Serving runners of all levels, this comprehensive guide details the needs and beauty of trail running.
Jeff Galloway’s Trail-Running covers every possible question a runner might face when taking to the trails. It is a thorough and upbeat manual, appropriate for the first-time runner as well as the experienced marathoner.
Galloway is an experienced trainer and Olympian with experience and knowledge of trails throughout the United States. The author immediately endears by opening with a self-described lazy, overweight thirteen-year-old Galloway trying to easily fulfill a high school running requirement. He meets his audience where they are, whether they’re athletic or not, and starts with good humor and authoritative wisdom.
While there are thirty-three chapters in Trail-Running, many of them present redundant information or could easily be combined with other chapters. In some cases, repetition is evident even from one page to the next. In the same section, he writes under the heading of “Enjoyable Scenery” and also on “Viewing Scenery in a Unique Way,” which is essentially the same thing—yes, there’s a lot of beauty to experience while trail running. Similarly, as the fit of shoes is described in his seventh chapter, a list of pointers for determining the fit of a shoe is almost exactly repeated on one page and the next.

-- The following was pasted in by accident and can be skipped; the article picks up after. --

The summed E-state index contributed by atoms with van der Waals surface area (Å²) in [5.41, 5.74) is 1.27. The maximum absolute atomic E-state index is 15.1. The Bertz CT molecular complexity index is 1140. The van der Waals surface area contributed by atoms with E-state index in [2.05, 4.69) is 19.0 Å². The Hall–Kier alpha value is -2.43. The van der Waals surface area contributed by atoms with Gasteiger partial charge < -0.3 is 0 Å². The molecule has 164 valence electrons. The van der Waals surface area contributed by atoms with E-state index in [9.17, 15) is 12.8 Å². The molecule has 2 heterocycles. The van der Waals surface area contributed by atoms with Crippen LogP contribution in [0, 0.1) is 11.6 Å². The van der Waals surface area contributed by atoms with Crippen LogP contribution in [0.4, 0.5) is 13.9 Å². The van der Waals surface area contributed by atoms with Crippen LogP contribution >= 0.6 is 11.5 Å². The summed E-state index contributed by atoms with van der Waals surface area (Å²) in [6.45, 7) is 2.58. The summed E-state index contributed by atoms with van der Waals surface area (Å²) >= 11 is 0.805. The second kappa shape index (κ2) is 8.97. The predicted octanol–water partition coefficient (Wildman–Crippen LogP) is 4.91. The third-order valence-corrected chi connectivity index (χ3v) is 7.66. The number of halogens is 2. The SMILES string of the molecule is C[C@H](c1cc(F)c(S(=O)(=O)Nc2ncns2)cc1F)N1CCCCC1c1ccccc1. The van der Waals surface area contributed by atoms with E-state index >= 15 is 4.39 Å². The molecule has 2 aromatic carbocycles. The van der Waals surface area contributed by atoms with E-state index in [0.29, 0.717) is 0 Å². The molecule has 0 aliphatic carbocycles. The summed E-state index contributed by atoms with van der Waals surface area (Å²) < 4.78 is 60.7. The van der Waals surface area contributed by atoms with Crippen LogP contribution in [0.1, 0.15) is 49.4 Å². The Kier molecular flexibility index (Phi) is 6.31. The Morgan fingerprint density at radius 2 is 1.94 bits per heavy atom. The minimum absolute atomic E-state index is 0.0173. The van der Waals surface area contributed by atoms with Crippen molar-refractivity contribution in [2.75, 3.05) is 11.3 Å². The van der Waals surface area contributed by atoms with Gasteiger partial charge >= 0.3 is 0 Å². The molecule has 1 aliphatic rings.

When Galloway gets to his middle chapters on training and conditioning, the wealth of information is staggering. It would be impractical to think that simply reading the chapter on terrain training or marathon training would be helpful. This information must be dissected and put into practice piece by piece. In that respect, this book serves multiple purposes and can be a life-long reference for the dedicated runner.
What Trail-Running lacks in clarity of layout, it makes up for by serving runners at all levels, addressing the gamut of questions from what to wear to appropriate stretches for iliotibial band syndrome. Galloway also includes a list of resources organized by state to help runners find trails and trail-running groups. He has compacted this encyclopedia of trail running into a couple hundred saturated pages to motivate, protect, inspire, and train the trail runner in anyone.
Disclosure: This article is not an endorsement, but a review. The author of this book provided free copies of the book to have their book reviewed by a professional reviewer. No fee was paid by the author for this review. Foreword Reviews only recommends books that we love. Foreword Magazine, Inc. is disclosing this in accordance with the Federal Trade Commission’s 16 CFR, Part 255.